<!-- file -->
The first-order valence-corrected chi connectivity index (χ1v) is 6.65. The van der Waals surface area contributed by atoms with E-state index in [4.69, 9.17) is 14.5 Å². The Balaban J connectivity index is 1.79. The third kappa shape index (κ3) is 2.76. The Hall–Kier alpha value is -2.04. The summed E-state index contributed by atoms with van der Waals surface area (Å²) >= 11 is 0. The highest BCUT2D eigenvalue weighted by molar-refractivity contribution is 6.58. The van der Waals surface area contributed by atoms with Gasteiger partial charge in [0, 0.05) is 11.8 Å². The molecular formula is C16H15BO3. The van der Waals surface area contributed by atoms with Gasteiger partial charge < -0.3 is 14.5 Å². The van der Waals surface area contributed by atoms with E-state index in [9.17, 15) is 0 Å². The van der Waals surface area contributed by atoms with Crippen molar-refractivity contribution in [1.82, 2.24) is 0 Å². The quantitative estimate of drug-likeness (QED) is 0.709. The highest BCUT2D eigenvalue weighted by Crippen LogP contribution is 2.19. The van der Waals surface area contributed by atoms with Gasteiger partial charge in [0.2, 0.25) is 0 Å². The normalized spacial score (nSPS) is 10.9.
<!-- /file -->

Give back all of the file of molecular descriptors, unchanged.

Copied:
The first-order valence-corrected chi connectivity index (χ1v) is 6.65. The van der Waals surface area contributed by atoms with E-state index in [4.69, 9.17) is 14.5 Å². The Balaban J connectivity index is 1.79. The third kappa shape index (κ3) is 2.76. The Hall–Kier alpha value is -2.04. The summed E-state index contributed by atoms with van der Waals surface area (Å²) >= 11 is 0. The highest BCUT2D eigenvalue weighted by molar-refractivity contribution is 6.58. The van der Waals surface area contributed by atoms with Gasteiger partial charge in [0, 0.05) is 11.8 Å². The molecular formula is C16H15BO3. The van der Waals surface area contributed by atoms with Gasteiger partial charge < -0.3 is 14.5 Å². The van der Waals surface area contributed by atoms with E-state index in [9.17, 15) is 0 Å². The van der Waals surface area contributed by atoms with Crippen molar-refractivity contribution in [1.82, 2.24) is 0 Å². The quantitative estimate of drug-likeness (QED) is 0.709. The highest BCUT2D eigenvalue weighted by Crippen LogP contribution is 2.19. The van der Waals surface area contributed by atoms with Gasteiger partial charge in [0.2, 0.25) is 0 Å². The normalized spacial score (nSPS) is 10.9.